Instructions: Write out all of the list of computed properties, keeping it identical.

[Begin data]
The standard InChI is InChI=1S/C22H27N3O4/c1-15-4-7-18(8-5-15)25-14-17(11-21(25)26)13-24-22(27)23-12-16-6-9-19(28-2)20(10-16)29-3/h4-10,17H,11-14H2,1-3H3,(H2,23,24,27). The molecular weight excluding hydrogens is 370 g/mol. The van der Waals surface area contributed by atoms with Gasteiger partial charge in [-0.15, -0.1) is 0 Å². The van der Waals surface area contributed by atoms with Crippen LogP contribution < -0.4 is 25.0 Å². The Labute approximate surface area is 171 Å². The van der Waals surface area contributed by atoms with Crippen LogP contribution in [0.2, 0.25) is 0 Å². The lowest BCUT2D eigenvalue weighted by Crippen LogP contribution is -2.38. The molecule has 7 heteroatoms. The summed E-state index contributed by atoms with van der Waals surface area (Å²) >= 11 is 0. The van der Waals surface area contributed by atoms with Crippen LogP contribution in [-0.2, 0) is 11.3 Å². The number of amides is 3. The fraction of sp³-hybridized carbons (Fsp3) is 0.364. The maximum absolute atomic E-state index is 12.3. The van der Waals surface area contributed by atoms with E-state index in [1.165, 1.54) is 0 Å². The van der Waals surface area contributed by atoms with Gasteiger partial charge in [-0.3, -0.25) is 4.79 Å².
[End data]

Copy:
The standard InChI is InChI=1S/C22H27N3O4/c1-15-4-7-18(8-5-15)25-14-17(11-21(25)26)13-24-22(27)23-12-16-6-9-19(28-2)20(10-16)29-3/h4-10,17H,11-14H2,1-3H3,(H2,23,24,27). The molecular weight excluding hydrogens is 370 g/mol. The van der Waals surface area contributed by atoms with Gasteiger partial charge in [-0.15, -0.1) is 0 Å². The van der Waals surface area contributed by atoms with Crippen LogP contribution < -0.4 is 25.0 Å². The Labute approximate surface area is 171 Å². The van der Waals surface area contributed by atoms with Crippen LogP contribution in [0.2, 0.25) is 0 Å². The lowest BCUT2D eigenvalue weighted by Crippen LogP contribution is -2.38. The molecule has 7 heteroatoms. The summed E-state index contributed by atoms with van der Waals surface area (Å²) >= 11 is 0. The van der Waals surface area contributed by atoms with Crippen LogP contribution in [-0.2, 0) is 11.3 Å². The number of amides is 3. The fraction of sp³-hybridized carbons (Fsp3) is 0.364. The maximum absolute atomic E-state index is 12.3. The van der Waals surface area contributed by atoms with E-state index in [1.165, 1.54) is 0 Å². The van der Waals surface area contributed by atoms with Gasteiger partial charge in [-0.3, -0.25) is 4.79 Å².